Fluent from Duolingo?
Do you feel like Duolingo is enough to become fluent in a language? If so, are you fluent? Which language did you learn and how long did it take?
No, I think not. Duolingo's courses are merely based on every day vocabulary that could be enough to
build a core, but are not what would be necessary for a person to be considered truly "fluent".
Before anyone else mentions it; no, Duolingo's "fluency percentage" is totally different from what real fluency would be. It is only a reference to the strength of the contents within the courses. Real fluency can not be measured by percentages.
Gracias Neutrino! Saves anyone else saying it. To be truly fluent in a language not your native language is probably only going to start to happen when you stop translating before you speak, and stop translating when you listen! Once you start to think in whatever language you are learning, then you may be on the way to fluency. DL does try to point you in that direction, but going to a Spanish speaking country for six months, and living where few or none of the local folks speak YOUR native language will force you into a reasonable level of fluency more quickly than anything else you can imagine.
But then you realise how little you actually DO know - - - - - :-)
To be truly fluent in a language not your native language is probably only going to start to happen when you stop translating before you speak, and stop translating when you listen!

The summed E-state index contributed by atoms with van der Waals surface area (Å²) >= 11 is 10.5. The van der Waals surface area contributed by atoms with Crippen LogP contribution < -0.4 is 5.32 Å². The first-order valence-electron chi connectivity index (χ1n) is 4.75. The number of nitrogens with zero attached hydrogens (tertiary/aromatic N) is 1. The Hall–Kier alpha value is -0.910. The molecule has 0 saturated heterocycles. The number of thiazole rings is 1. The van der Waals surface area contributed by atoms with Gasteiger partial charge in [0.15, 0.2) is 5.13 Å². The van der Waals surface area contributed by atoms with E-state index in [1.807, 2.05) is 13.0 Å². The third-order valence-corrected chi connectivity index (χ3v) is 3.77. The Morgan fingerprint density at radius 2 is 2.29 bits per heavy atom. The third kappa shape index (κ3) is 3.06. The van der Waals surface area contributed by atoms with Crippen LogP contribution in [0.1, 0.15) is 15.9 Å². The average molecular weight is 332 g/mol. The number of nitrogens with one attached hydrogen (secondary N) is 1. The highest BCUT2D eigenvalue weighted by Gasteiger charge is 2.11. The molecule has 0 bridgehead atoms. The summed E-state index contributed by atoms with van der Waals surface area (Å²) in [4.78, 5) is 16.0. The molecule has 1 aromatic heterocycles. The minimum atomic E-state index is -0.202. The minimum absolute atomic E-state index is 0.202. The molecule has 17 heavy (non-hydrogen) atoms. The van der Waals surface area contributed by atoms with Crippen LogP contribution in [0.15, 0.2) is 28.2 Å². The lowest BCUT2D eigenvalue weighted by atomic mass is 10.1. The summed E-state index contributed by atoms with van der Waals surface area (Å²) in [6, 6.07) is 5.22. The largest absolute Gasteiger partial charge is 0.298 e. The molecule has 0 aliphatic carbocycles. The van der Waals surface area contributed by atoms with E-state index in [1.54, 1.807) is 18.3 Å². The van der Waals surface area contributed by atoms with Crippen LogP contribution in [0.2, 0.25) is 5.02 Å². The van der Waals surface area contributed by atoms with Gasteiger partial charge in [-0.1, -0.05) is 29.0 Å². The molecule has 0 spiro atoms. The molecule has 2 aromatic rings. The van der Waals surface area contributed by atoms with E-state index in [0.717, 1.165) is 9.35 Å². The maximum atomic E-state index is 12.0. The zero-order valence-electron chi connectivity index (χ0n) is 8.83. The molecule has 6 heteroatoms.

For me I have observed this mental ability to be a largely transferable skill. Once acquired in one second language, it's largely just present for others, contingent of course on acquired vocab level. Others' experience may differ.
Of course not. I think this other question is more interesting: From duolingo, can you immerse yourself in native material comfortably without the help of another language courses? From my limited experience, I think you can do it if the new language is similar of what you already know. For example, if you have a great level in Spanish, Portuguese, Catalan or Italian should be easy for you, and maybe Duolingo it's the only thing you need to go to communicate with natives or understand them. On the other hand, if your culture is occidental, I highly doubt that with only Duolingo you can get by in Korean or Vietnamese!! In that case I would say that you need further courses to get closer to a useful level. But again, my experience is limited, I'd like to know what have to say the people who start and finish an Asiatic language from absolute zero.
Yes, I think you're right. I haven't done so much on the speaking front yet, but Duolingo alone has been enough to give me pretty good comprehension of full-speed spoken content in Catalan (news podcasts and the like), and for Italian things seem even easier.
As for Asian languages, the Japanese course only targets the lowest level of the Japanese language assessment scale, so it obviously only gets you so far.
Basically it's all about easily recognizable cognates. If the language has tens of thousands of them, then Duolingo can get you far b/c it teaches you a couple thousand words on its own and opens up that vast cognate reservoir. If the language has few of them, whether it's related or not (e.g. Greek and Russian are more like how you characterize Asian languages), it gets you largely just the couple thousand words, which is only a fraction of what's needed to do much.